Rapid Reaction Force
NATO has a rapid response force: the NATO Response Force (NRF). NATO can deploy the response force all over the world within 5 to 30 days subject to the consent of all member states.
Units and response times
The NRF comprises units with various response times.
- The Very High Readiness Joint Task Force (VJTF): this ‘spearhead force’ is the unit that can be deployed most rapidly.
- Initial Follow-on Forces Group (IFFG): units with a longer response time, which can reinforce the VJTF.
- Follow-on Forces Group (FFG): units without a pre-determined response time.
The composition of the NRF is changed every 12 months.
The Dutch contribution in 2017
The Netherlands also provides units to the NRF. In 2017, it is contributing:
- a raiding squadron of marines for the land component of the spearhead force. The marines will provide their own combat support and logistics;
- 4 F-16s that are part of the air component of the spearhead force (2nd half of 2017). In addition, there are 4 F-16s available with longer response times;
- an air defence and command frigate (with NH90 maritime combat helicopter) for the maritime component (4 months);
- a minehunter for mine countermeasure groups (two periods of 3 to 4 months);
- a submarine ready to deploy (2nd half of 2017);
- the First German/Netherlands Corps that serves as the Joint Task Force Headquarters (from July 2017 - June 2018).
The Dutch contribution in 2018
In 2019, the Netherlands, Germany and Norway will provide the land component of the VJTF. In 2018, the units involved will prepare for deployment and participate in the IFFG. The following units are involved:
- a mechanised infantry battalion with its own combat and logistics support;
- an anti-tank company;
- a field artillery battery;
- a reconnaissance platoon;
- military personnel for the brigade headquarters;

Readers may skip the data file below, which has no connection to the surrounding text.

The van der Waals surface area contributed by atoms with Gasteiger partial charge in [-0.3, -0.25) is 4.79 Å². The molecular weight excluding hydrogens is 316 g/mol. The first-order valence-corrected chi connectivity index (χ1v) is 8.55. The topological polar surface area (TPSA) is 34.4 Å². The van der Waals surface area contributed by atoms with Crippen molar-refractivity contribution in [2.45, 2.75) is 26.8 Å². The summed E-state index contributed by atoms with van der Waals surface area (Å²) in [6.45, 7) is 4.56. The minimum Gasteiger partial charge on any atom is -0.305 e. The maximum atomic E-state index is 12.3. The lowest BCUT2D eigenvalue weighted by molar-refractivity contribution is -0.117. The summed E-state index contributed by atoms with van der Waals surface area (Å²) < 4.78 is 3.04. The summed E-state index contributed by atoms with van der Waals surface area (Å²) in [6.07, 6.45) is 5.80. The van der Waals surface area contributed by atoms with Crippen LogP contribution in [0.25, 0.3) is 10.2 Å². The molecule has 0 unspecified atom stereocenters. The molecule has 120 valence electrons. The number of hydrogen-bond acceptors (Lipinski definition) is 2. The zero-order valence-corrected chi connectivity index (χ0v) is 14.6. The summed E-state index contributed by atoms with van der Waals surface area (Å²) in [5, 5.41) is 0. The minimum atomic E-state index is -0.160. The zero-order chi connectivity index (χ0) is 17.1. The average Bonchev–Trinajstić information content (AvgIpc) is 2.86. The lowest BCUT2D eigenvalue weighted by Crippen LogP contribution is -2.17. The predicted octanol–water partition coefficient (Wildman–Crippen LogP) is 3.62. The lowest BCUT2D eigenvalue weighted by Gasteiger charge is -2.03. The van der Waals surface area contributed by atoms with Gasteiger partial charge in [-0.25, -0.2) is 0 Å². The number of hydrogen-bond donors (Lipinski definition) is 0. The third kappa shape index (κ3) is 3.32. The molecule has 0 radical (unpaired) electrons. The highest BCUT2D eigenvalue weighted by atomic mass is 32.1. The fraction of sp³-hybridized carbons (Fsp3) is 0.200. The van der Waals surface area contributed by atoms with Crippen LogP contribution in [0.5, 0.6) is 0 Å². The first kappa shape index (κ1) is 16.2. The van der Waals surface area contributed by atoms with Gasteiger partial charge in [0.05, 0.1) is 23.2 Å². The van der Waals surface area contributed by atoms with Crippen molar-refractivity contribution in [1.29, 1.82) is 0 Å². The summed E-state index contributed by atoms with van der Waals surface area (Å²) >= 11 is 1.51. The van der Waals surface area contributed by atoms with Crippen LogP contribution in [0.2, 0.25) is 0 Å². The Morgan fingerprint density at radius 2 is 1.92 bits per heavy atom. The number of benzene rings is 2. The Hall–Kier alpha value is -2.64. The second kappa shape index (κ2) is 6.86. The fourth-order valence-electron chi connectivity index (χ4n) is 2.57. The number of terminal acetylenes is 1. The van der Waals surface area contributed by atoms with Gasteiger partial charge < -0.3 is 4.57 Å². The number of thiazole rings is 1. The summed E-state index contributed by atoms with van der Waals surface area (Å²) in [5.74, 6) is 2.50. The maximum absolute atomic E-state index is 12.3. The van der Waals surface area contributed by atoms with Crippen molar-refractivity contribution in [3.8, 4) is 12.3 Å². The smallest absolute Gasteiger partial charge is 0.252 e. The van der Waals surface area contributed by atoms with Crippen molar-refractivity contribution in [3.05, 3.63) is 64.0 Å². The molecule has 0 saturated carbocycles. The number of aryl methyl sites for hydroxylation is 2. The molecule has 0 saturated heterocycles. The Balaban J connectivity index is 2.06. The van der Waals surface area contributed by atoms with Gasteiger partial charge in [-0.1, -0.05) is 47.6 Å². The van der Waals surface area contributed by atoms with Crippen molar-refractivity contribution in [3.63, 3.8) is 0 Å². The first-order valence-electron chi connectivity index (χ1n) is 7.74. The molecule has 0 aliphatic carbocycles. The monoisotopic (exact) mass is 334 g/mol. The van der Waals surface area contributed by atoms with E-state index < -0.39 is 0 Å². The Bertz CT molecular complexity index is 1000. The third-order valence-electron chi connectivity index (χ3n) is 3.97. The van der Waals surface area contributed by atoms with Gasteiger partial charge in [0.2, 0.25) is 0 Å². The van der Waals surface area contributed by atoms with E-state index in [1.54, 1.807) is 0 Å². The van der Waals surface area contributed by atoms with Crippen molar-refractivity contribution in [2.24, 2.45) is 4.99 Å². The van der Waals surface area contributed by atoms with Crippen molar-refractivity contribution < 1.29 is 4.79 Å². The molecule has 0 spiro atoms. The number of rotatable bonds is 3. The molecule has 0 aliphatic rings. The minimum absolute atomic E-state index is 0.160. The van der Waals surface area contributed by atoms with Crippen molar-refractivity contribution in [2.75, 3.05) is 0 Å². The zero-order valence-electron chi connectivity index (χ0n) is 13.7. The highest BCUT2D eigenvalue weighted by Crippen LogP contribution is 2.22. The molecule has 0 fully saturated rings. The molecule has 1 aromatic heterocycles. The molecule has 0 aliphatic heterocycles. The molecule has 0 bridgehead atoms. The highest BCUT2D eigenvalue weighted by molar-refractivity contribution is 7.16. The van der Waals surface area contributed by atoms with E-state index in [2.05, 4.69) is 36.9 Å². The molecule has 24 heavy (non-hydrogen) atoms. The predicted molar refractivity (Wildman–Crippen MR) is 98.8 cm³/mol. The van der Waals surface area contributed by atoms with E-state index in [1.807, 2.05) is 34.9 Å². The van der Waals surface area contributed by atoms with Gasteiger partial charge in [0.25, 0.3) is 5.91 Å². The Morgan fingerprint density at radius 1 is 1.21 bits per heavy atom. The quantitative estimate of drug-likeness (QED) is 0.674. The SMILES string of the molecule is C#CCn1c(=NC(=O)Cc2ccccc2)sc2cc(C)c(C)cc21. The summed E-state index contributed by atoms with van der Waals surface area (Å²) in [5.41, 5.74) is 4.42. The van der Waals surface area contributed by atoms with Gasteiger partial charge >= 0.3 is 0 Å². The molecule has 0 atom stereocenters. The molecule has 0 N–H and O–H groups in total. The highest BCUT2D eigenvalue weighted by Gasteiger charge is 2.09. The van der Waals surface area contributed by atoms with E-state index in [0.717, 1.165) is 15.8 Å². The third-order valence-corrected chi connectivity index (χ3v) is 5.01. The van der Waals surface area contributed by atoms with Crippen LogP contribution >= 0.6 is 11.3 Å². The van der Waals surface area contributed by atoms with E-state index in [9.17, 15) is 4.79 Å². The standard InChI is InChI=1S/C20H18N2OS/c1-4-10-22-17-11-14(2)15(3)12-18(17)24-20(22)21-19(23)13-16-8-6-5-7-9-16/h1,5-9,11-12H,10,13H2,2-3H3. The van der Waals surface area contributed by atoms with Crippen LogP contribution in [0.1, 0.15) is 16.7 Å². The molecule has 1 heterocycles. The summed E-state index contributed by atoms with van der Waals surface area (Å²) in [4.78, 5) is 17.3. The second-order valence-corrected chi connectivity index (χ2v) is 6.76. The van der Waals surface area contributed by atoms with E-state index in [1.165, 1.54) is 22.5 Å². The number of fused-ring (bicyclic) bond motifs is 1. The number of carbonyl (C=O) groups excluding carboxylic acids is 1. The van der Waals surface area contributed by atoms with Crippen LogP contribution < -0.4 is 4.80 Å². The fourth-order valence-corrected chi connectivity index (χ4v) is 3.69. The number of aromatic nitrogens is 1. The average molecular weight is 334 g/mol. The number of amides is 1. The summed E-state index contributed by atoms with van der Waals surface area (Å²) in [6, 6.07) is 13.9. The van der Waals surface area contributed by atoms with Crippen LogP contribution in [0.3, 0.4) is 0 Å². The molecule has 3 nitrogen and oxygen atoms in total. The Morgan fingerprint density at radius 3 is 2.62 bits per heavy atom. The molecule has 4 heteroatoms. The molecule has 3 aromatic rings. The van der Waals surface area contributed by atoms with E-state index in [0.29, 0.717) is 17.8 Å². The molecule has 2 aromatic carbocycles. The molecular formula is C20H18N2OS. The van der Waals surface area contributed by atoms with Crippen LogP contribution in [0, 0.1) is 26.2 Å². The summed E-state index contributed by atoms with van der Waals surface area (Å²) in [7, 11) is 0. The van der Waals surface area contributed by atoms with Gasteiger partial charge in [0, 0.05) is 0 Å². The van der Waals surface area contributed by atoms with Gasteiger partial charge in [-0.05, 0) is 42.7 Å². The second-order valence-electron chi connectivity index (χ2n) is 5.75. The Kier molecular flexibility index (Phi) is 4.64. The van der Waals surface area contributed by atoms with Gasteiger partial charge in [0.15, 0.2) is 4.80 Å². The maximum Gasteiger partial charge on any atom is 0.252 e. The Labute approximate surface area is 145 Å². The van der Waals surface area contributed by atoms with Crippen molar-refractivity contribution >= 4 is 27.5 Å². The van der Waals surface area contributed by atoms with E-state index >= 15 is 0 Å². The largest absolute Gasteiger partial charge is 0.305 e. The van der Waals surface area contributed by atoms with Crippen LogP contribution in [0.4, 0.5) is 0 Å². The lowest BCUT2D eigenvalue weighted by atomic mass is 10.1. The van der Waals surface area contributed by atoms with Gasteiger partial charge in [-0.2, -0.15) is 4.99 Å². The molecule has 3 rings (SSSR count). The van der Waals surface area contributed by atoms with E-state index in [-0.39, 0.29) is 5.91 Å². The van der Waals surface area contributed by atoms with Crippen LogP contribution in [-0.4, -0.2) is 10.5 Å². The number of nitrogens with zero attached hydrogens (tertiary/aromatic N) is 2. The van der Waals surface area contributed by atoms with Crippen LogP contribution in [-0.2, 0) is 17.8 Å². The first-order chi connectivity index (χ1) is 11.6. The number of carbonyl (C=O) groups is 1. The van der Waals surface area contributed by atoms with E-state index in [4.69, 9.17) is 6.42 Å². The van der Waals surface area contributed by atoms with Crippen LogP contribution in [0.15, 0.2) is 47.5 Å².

- a raiding squadron of marines with a longer response time.
In 2018, the Netherlands will also contribute:
- an air defence and command frigate that serves as command platform: the Netherlands will command the Standing NATO Maritime Group 2 (2nd half of 2018);
- a command platform for the Belgian commander of the Standing NATO Mine Measures Group 1 (1st half of 2018);
- 2 minehunters (for 3 to 4 months);
- a submarine ready to deploy (2nd half of 2018);
- 4 F-16s that are part of the air component of the spearhead force. In addition, there are 4 F-16s available with longer response times;
- the First German/Netherlands Army Corps that serves as the Joint Task Force Headquarters (from July 2017 - June 2018).
The EU also has combat units numbering approximately 3,000 military personnel on stand-by. This battlegroup (EUBG) is equipped with all the required specialisations, such as combat support, logistics and transport. It is capable of conducting missions worldwide, ranging in duration from 30 up to 120 days. In principle, the possible deployment areas will be within a 6,000 kilometres radius of Brussels.
Battlegroups allow the EU to rapidly and robustly intervene in countries where the situation is threatening to get out of hand or has already done so. EU Battlegroups can also be deployed for evacuation operations and humanitarian aid operations.
The Dutch contribution in 2018
In 2018, the Netherlands will form the EUBG together with Belgium, Germany, Luxembourg and Austria. The Dutch contribution comprises parts of the headquarters of 13 Light Armoured Brigade and an infantry battalion with combat support and logistic support. In the first half of 2018, the Netherlands will also have command of the EUBG.